I have the following statement to make in reference to the NUJ’s decision to suspend Anthony McIntyre from union membership for six months on foot of a complaint lodged by Allison Morris of The Irish News and Ciaran Barnes of The Sunday Life that he had allegedly breached ethics.
The wrong person was brought up in front of the NUJ’s ethics council in relation to this matter. Allison Morris and Ciaran Barnes are the people who have breached the NUJ’s code of conduct and it is they who should be suspended, not Anthony McIntyre.
The following facts in relation to the origins of the PSNI subpoenas issued against the Belfast Project archive at Boston College are, I believe, beyond dispute:
1. When Allison Morris interviewed the late Dolours Price in February 2010, Dolours was undergoing psychiatric care at St Patrick’s hospital Dublin. When her family learned that the interview was underway they asked Morris to end the interview because of her illness but this request was refused;
2. Following subsequent conversations between Dolours Price’s family and the management of the Irish News, agreement was reached on the manner in which the story would be treated in the paper’s coverage. No direct quotes were used, restraint would be exercised in relation to what she had alleged in the interview and Dolours Price would agree to take her story to the ICLVR, the so-called ‘disappeared’ commission. The Irish News evidently accepted the family’s view that in Dolours’ mental state caution should be exercised in how the story was treated;
3. The Irish News complied with that agreement but Allison Morris breached it. She took her tapes/story to her friend and former Andersonstown News colleague Ciaran Barnes in The Sunday Life and three days later he published an unrestrained account based, I firmly believe, on Allison Morris’ taped interview with Dolours Price. The Irish News abided by the agreement with her family but their reporter did not. If that is not a breach of ethics I do not know what is;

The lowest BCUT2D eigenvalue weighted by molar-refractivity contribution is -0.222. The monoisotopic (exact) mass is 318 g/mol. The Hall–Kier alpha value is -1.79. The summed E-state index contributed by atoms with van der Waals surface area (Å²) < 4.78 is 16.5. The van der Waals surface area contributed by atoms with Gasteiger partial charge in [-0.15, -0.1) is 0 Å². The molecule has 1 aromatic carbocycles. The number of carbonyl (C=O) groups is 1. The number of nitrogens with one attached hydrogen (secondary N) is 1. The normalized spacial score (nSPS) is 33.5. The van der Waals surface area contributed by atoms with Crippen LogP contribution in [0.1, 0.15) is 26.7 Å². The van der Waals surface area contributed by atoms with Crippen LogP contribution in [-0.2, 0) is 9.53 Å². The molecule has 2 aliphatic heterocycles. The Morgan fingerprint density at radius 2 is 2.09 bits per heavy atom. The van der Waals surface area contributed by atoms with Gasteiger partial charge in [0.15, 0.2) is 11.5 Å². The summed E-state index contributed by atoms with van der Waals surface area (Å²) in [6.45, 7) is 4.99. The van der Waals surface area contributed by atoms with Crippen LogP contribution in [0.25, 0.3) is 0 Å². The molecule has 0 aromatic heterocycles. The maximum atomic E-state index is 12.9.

4. In the course of his story Barnes suggested that he had listened to Dolours Price’s taped interview with Boston College and in it she had admitted helping to ‘disappear’ Jean McConville. The US Attorney for Massachusetts, Carmen Ortiz specifically cited this claim from Barnes in court papers as justification for issuing the subpoenas against Boston College. There is no doubt in my mind that the behaviour of Allison Morris and Ciaran Barnes led directly to the legal action instituted by the PSNI in Belfast and the Department of Justice in America;
5. The proof that Ciaran Barnes could not have listened to the taped interview that Dolours Price gave to Boston College lies in the fact, to which I have attested in an affidavit, that she never once mentioned the Jean McConville case nor her alleged part in that woman’s disappearance in her interview with Anthony McIntyre. The effect of his claim was to disguise the fact that his source was Allison Morris and that she had breached the agreement her editor made with the Price family;
6. It therefore follows that Barnes’ source had to be Allison Morris, the only other person who had talked to Dolours Price in the run up to his article. It is surely no coincidence that his story appeared three days after Allison Morris’ story appeared in The Irish News, and that he and Allison Morris are friends and former colleagues.
I too am a member of the NUJ although I now live and work in the United States. In 1999 I was made an honorary life-time member of the union, an award I was honoured to accept. I have to say however that I am dismayed at this decision by the ethics council and more so by the manner in which it was reached. The wrong people were charged with a breach of ethics and I now call on the leadership of the NUJ to institute a full inquiry into the behaviour of Allison Morris and Ciaran Barnes in relation to the interview of Dolours Price of February 2010 and its aftermath.
I also call on the NUJ to include in this investigation an examination of the relationship between the PSNI and the media in Northern Ireland with specific reference to the differential treatment of journalists in the pursuit of confidential sources.